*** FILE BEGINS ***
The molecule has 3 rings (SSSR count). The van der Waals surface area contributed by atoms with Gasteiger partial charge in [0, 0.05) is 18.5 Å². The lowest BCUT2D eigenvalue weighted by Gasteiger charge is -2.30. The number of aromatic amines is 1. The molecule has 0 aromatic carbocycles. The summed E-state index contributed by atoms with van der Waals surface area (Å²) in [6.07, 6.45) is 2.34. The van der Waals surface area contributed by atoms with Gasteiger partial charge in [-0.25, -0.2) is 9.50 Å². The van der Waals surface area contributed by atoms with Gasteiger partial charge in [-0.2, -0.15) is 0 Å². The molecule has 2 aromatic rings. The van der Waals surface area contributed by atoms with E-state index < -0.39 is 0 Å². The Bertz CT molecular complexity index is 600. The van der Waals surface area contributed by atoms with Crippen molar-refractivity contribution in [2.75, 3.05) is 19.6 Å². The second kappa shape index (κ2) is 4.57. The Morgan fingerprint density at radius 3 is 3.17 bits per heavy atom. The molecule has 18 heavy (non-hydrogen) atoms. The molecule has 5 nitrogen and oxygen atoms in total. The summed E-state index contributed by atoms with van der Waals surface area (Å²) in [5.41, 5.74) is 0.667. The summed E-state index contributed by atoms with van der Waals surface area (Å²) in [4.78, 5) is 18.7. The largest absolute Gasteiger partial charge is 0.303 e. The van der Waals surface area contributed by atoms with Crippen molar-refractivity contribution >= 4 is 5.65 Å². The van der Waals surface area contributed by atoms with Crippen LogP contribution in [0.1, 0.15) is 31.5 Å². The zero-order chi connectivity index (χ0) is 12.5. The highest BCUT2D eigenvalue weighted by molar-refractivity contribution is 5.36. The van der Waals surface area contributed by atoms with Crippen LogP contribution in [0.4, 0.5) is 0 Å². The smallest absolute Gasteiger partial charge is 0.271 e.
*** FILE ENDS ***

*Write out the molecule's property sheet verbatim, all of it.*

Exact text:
The molecule has 3 rings (SSSR count). The van der Waals surface area contributed by atoms with Gasteiger partial charge in [0, 0.05) is 18.5 Å². The lowest BCUT2D eigenvalue weighted by Gasteiger charge is -2.30. The number of aromatic amines is 1. The molecule has 0 aromatic carbocycles. The summed E-state index contributed by atoms with van der Waals surface area (Å²) in [6.07, 6.45) is 2.34. The van der Waals surface area contributed by atoms with Gasteiger partial charge in [-0.25, -0.2) is 9.50 Å². The van der Waals surface area contributed by atoms with Gasteiger partial charge in [-0.2, -0.15) is 0 Å². The molecule has 2 aromatic rings. The van der Waals surface area contributed by atoms with E-state index < -0.39 is 0 Å². The Bertz CT molecular complexity index is 600. The van der Waals surface area contributed by atoms with Crippen molar-refractivity contribution in [2.75, 3.05) is 19.6 Å². The second kappa shape index (κ2) is 4.57. The Morgan fingerprint density at radius 3 is 3.17 bits per heavy atom. The molecule has 18 heavy (non-hydrogen) atoms. The molecule has 5 nitrogen and oxygen atoms in total. The summed E-state index contributed by atoms with van der Waals surface area (Å²) in [5.41, 5.74) is 0.667. The summed E-state index contributed by atoms with van der Waals surface area (Å²) in [4.78, 5) is 18.7. The largest absolute Gasteiger partial charge is 0.303 e. The van der Waals surface area contributed by atoms with Crippen molar-refractivity contribution >= 4 is 5.65 Å². The van der Waals surface area contributed by atoms with Crippen LogP contribution in [0.1, 0.15) is 31.5 Å². The zero-order chi connectivity index (χ0) is 12.5. The highest BCUT2D eigenvalue weighted by molar-refractivity contribution is 5.36. The van der Waals surface area contributed by atoms with Crippen LogP contribution in [0.4, 0.5) is 0 Å². The smallest absolute Gasteiger partial charge is 0.271 e.